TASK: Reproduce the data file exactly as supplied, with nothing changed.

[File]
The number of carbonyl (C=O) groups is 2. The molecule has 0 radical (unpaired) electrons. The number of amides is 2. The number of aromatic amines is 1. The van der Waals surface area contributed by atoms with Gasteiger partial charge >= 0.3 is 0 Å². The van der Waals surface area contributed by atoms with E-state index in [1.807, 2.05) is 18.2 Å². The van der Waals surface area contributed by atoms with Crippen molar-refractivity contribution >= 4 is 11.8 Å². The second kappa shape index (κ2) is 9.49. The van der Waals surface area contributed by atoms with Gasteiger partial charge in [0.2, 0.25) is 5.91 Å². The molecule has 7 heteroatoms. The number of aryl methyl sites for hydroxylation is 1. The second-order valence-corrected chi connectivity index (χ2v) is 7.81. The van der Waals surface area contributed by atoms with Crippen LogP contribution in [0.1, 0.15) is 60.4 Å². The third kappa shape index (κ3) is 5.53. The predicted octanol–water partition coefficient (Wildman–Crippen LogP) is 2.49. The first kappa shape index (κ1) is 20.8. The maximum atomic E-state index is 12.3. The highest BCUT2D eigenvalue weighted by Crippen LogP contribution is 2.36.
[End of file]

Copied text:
The number of carbonyl (C=O) groups is 2. The molecule has 0 radical (unpaired) electrons. The number of amides is 2. The number of aromatic amines is 1. The van der Waals surface area contributed by atoms with Gasteiger partial charge >= 0.3 is 0 Å². The van der Waals surface area contributed by atoms with E-state index in [1.807, 2.05) is 18.2 Å². The van der Waals surface area contributed by atoms with Crippen molar-refractivity contribution >= 4 is 11.8 Å². The second kappa shape index (κ2) is 9.49. The van der Waals surface area contributed by atoms with Gasteiger partial charge in [0.2, 0.25) is 5.91 Å². The molecule has 7 heteroatoms. The number of aryl methyl sites for hydroxylation is 1. The second-order valence-corrected chi connectivity index (χ2v) is 7.81. The van der Waals surface area contributed by atoms with Crippen LogP contribution in [0.1, 0.15) is 60.4 Å². The third kappa shape index (κ3) is 5.53. The predicted octanol–water partition coefficient (Wildman–Crippen LogP) is 2.49. The first kappa shape index (κ1) is 20.8. The maximum atomic E-state index is 12.3. The highest BCUT2D eigenvalue weighted by Crippen LogP contribution is 2.36.